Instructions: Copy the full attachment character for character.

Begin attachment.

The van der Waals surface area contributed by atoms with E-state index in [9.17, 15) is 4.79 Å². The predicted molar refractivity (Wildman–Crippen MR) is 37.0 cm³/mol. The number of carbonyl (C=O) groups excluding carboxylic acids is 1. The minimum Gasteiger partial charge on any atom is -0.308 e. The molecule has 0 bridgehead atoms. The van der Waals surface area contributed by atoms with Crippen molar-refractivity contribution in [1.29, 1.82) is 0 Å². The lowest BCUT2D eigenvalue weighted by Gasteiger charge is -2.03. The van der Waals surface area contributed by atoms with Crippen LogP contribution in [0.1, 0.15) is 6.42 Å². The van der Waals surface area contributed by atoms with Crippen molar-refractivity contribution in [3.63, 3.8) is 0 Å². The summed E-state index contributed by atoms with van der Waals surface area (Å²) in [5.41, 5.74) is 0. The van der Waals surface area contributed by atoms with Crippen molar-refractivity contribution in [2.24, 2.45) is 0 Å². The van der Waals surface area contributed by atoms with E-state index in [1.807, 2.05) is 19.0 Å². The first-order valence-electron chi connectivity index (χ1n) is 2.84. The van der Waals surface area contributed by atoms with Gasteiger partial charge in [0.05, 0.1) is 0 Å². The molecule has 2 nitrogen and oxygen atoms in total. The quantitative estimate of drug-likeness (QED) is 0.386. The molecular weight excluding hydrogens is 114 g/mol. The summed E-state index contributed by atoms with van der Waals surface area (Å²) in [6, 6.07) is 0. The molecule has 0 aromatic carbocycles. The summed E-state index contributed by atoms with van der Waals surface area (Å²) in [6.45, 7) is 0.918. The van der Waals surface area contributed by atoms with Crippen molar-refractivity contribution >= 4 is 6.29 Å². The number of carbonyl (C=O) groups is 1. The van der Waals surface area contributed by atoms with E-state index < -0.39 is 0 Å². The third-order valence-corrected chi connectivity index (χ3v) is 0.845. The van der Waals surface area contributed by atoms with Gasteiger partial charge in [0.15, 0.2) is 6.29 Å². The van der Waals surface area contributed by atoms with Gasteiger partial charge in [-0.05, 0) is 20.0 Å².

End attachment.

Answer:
The van der Waals surface area contributed by atoms with E-state index in [9.17, 15) is 4.79 Å². The predicted molar refractivity (Wildman–Crippen MR) is 37.0 cm³/mol. The number of carbonyl (C=O) groups excluding carboxylic acids is 1. The minimum Gasteiger partial charge on any atom is -0.308 e. The molecule has 0 bridgehead atoms. The van der Waals surface area contributed by atoms with Crippen molar-refractivity contribution in [1.29, 1.82) is 0 Å². The lowest BCUT2D eigenvalue weighted by Gasteiger charge is -2.03. The van der Waals surface area contributed by atoms with Crippen LogP contribution in [0.1, 0.15) is 6.42 Å². The van der Waals surface area contributed by atoms with Crippen molar-refractivity contribution in [3.63, 3.8) is 0 Å². The summed E-state index contributed by atoms with van der Waals surface area (Å²) in [5.41, 5.74) is 0. The van der Waals surface area contributed by atoms with Crippen molar-refractivity contribution in [2.24, 2.45) is 0 Å². The van der Waals surface area contributed by atoms with E-state index in [1.807, 2.05) is 19.0 Å². The first-order valence-electron chi connectivity index (χ1n) is 2.84. The van der Waals surface area contributed by atoms with Gasteiger partial charge in [0.05, 0.1) is 0 Å². The molecule has 2 nitrogen and oxygen atoms in total. The quantitative estimate of drug-likeness (QED) is 0.386. The molecular weight excluding hydrogens is 114 g/mol. The summed E-state index contributed by atoms with van der Waals surface area (Å²) in [6, 6.07) is 0. The molecule has 0 aromatic carbocycles. The summed E-state index contributed by atoms with van der Waals surface area (Å²) in [6.45, 7) is 0.918. The van der Waals surface area contributed by atoms with Crippen molar-refractivity contribution >= 4 is 6.29 Å². The number of carbonyl (C=O) groups is 1. The van der Waals surface area contributed by atoms with E-state index < -0.39 is 0 Å². The third-order valence-corrected chi connectivity index (χ3v) is 0.845. The van der Waals surface area contributed by atoms with Gasteiger partial charge in [0.15, 0.2) is 6.29 Å². The van der Waals surface area contributed by atoms with Gasteiger partial charge in [-0.05, 0) is 20.0 Å².